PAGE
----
WHAT ACTUALLY HAPPENS WHEN YOU EXPERIENCE AN ALLERGIC SKIN REACTION?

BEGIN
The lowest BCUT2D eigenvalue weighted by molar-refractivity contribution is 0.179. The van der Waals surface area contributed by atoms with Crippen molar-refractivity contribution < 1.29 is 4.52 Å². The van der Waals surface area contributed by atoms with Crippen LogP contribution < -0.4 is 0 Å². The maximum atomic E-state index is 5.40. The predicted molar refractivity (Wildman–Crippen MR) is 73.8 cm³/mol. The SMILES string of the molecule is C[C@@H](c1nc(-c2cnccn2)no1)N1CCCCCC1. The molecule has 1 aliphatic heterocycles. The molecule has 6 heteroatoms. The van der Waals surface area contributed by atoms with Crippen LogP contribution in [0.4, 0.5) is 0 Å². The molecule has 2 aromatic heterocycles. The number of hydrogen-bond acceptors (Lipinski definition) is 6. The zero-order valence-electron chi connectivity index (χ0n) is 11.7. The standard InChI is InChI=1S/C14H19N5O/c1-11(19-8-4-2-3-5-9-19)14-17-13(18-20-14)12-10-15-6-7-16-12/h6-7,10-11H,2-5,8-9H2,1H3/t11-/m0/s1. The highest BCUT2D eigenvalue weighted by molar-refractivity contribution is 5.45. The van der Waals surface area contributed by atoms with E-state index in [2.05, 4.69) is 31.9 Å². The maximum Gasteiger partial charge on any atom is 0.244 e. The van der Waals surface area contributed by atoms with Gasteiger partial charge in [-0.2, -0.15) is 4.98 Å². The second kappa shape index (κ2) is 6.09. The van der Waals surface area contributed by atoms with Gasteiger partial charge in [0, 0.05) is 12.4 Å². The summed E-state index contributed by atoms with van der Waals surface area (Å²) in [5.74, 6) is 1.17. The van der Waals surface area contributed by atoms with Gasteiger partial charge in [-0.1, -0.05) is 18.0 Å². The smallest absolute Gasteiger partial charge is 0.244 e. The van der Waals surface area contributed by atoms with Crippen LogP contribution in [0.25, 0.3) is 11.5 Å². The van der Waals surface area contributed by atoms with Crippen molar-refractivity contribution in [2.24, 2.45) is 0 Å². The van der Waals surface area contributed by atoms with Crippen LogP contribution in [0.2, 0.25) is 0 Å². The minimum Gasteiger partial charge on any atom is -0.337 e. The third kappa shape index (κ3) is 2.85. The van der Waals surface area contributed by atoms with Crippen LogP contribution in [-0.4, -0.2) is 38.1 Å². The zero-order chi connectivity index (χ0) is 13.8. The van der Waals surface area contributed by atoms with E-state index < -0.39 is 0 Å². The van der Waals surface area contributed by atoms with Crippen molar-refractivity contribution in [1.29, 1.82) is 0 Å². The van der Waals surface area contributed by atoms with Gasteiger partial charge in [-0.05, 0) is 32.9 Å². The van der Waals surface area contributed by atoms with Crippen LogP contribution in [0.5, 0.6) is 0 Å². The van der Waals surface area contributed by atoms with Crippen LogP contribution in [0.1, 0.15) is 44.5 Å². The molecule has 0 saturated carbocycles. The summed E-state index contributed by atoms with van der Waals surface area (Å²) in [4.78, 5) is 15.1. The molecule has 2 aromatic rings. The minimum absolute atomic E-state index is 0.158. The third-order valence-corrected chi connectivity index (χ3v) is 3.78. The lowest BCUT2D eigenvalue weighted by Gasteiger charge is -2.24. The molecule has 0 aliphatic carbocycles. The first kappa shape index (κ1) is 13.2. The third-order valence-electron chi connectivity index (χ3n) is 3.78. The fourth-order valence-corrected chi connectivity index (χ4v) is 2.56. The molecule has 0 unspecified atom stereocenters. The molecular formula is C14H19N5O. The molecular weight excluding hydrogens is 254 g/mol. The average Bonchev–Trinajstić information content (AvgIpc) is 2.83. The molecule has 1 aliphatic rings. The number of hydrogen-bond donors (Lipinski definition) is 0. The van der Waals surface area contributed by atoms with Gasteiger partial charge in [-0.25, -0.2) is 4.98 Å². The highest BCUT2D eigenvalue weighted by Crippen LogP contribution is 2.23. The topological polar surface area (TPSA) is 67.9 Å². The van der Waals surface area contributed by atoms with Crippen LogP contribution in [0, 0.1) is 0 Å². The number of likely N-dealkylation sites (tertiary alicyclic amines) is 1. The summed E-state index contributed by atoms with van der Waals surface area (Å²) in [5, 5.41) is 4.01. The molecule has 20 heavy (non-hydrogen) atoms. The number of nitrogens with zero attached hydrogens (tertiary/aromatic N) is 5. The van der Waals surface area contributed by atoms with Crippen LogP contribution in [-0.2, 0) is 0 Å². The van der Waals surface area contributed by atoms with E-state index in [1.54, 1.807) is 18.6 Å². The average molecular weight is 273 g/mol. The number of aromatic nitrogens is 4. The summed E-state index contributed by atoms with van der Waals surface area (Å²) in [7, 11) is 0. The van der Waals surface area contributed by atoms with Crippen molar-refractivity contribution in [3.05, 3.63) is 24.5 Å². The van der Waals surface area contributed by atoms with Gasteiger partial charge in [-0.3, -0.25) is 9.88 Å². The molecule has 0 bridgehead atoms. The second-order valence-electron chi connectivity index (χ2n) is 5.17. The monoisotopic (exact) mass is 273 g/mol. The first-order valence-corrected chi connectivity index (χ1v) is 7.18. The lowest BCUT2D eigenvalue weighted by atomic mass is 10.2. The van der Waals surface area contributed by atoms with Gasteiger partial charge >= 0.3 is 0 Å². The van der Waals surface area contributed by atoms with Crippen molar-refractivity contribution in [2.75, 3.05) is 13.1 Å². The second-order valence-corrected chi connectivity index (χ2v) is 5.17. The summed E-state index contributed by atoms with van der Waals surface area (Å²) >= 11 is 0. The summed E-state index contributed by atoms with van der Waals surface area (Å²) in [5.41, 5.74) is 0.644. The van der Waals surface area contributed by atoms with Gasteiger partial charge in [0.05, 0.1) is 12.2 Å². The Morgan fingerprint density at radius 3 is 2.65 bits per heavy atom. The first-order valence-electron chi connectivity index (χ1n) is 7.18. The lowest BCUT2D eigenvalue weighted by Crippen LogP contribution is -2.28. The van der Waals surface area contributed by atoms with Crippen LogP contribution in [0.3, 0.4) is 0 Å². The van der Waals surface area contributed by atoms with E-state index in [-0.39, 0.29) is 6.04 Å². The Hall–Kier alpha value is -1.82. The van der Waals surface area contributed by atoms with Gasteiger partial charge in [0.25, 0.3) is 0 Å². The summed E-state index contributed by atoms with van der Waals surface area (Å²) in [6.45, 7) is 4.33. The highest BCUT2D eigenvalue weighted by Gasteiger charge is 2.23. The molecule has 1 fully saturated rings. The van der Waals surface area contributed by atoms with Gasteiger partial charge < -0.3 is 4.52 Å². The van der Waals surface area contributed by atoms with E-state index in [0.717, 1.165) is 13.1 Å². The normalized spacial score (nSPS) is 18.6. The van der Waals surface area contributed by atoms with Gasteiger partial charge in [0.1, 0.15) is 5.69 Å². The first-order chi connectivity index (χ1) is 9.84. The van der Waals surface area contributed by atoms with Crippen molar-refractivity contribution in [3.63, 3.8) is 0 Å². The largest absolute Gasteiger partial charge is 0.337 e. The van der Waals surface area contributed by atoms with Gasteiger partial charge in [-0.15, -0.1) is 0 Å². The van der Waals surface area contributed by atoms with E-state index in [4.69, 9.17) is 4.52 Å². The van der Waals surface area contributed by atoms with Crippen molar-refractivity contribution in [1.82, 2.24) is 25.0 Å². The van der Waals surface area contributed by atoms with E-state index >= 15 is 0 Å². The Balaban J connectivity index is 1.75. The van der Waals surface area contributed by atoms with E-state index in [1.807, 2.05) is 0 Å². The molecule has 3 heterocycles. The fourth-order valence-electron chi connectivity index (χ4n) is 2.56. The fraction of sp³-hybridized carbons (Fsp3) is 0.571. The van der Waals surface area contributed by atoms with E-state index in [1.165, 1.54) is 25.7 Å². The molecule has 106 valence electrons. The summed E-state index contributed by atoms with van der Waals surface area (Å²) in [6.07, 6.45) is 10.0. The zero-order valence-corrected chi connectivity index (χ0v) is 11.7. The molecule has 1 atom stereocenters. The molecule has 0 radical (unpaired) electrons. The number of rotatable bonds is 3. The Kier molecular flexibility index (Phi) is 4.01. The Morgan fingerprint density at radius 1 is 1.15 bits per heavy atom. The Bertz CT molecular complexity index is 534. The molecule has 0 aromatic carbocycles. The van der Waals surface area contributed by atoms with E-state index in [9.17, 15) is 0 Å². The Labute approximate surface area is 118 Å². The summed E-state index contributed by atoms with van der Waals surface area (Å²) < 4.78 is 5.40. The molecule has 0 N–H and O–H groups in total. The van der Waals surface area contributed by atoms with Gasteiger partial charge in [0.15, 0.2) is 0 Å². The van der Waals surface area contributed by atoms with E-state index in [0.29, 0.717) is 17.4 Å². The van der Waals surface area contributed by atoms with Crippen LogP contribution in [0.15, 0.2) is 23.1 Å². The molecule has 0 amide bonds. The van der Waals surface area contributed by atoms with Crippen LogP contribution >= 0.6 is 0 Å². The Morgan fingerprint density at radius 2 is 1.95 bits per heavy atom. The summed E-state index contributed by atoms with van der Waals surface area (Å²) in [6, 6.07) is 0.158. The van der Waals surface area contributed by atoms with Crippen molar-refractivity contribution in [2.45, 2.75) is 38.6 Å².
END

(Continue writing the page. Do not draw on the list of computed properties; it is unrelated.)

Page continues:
Itching, redness and small blisters are typical symptoms of an allergic skin reaction. These reactions can be caused by many potential triggers. However, when you take a closer look at exactly what happens when the skin reacts with an allergy, these differences do not play a very important role. Whenever an allergen hits the skin, special nerves alert the immune system. The activated immune system then deploys a range of defences, which also act against spores, bacteria and foreign bodies. Initially, it ensures that the blood vessels widen and uses the increased blood flow to transport immune cells into the affected area. The skin becomes reddened. In addition, special messenger substances trigger nerves that report itching to our brain. The purpose of the itching is to remove bothersome substances or insects from the skin by scratching. Furthermore, scratching increases the blood flow. The blood transports immune cells into the tissues, especially certain white blood cells such as T-lymphocytes and granulocytes. Using a range of mechanisms, they destroy any substance the body perceives as threatening, and consequently skin cells may also be affected. At the same time, this leads to an increased accumulation of fluid, which allows the body to remove the hazardous substances – the skin swells and may feel hot to the touch. Small blisters form. If the immune cells have also attacked the connecting layer between the hypodermis and subcutaneous tissues, increasing amounts of the body's own fluid will flood the resulting cavity. In this case, instead of small blisters, some larger wheals will also form.